free encryption certificates and encrypting elgg sites

i have read some of the threads here where questions have been raised about the wisest approach for using encryption and certificates with elgg. the conclusion is that encryption is necessary for logins as a minimum. 

since, like domain names, the 'trust' industry has already been hijacked by ones i don't trust; who offer to sell certificates of trust and the browsers offer alerts that your site is not 'trusted' if you use a 'self generated' certificate.. does anyone here have any ideas i may not be aware of, of how to run a free certificate without triggering the browser 'UNSAFE SITE' warnings?

i know there are one or two groups that claim to offer free certificates.. without naming names, i attempted to begin setting up a certificate with them and one group only offered the service if you are within the usa border and the other (who i spoked to by phone) seemed highly untrustworthy themselves!

i really don't see how paying a group that you have never met to issue you with their brand of certificate is any type of guarantee of security at all. with this system in place, sites that attempt to activate encryption for free, even with encryption certificates that are of greater ability than the 'paid for' ones, will be identified as being 'threats'.. when in reality they are safer.. i am wondering if this is actually part of the plot to de-rail encryption algorithms and thus to prevent real encryption being used, while earning large amounts of cash.

  • Thanks for the information : ) its all tricks and games lol

  • here's the site for the convergence project that aims to delete certificate authorities such as comodo etc.

  • Maybe I am reading this not right, but you want a SSL certificate on a dynamic IP address ?

    How can that be certified and add any security level to users ?

    But maybe the internet community has sufficient trust in DNS itself, but a self signed certificate should always present a warning to users. There is no trusted third party involved to validate your certificate. And that is the whole idea. I trust you URA (even without knowing your real name :-), but why would the rest of the world do that ?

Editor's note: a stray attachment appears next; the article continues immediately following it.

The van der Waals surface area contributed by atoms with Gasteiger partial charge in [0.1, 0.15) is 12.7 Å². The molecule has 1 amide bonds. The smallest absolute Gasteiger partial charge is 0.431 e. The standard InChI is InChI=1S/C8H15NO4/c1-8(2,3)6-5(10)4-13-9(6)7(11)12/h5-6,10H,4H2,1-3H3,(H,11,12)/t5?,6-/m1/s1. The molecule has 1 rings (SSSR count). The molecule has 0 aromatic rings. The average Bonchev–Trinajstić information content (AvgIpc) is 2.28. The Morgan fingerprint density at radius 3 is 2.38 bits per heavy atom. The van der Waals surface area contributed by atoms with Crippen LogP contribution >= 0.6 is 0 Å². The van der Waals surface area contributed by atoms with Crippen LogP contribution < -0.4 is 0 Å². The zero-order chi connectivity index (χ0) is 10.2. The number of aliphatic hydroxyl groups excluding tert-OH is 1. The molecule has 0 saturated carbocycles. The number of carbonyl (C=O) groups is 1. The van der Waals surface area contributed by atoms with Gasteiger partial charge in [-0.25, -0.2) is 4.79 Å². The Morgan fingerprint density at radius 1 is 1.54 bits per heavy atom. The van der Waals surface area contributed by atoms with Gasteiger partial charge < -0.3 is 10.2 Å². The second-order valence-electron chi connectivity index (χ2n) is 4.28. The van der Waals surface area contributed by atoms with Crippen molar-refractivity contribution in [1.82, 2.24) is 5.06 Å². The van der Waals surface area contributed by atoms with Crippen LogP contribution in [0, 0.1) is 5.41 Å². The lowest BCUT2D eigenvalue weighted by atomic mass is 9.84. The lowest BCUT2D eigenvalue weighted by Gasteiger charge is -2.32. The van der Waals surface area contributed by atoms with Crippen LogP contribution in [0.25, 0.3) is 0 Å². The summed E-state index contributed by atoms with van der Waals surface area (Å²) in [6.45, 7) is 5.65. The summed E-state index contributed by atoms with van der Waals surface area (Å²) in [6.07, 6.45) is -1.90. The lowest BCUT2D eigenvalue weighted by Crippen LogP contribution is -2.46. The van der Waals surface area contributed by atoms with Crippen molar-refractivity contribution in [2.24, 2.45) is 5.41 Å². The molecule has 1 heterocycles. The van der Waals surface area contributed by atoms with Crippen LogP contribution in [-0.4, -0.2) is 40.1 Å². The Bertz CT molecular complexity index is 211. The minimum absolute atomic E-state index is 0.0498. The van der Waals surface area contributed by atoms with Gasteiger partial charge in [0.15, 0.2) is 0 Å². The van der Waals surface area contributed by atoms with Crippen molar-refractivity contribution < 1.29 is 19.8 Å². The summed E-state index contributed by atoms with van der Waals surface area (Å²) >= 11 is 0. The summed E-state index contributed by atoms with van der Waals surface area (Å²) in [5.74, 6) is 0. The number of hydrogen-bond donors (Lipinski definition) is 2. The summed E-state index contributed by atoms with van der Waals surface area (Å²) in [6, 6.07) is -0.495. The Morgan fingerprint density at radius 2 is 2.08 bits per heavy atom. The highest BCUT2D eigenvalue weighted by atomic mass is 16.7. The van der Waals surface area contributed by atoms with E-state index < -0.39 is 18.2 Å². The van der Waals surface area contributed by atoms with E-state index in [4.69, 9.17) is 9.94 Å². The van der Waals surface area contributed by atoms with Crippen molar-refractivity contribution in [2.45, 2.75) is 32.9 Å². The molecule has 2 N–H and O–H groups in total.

So I guess, you need a fixed IP address and there must be some free SSL providers, but even if they don't exist, you can buy them at some very low rates. It is not a scam, it is just a way to make internet a bit safer and yes companies can make money out of it. So what ? They are providing a service.

  • @gerard - the issue here is not about using dynamic IP addresses - that is just another point that came up in this thread.

    this is a complex topic and i suggest watching some of the videos for more complete information. the 'trusted third parties' do not want you to know what these videos show since they know that their days are numbered.

  • Oke, I see. That is indeed an issue.  I published an article about it in 2011 , but nobody seems to care. My government and some banks where hacked using this method and still nobody cared. I actually talked to the hacked banks CIO and they still wanted to deal with it themselves. And 6 months later, they were hacked again... :-)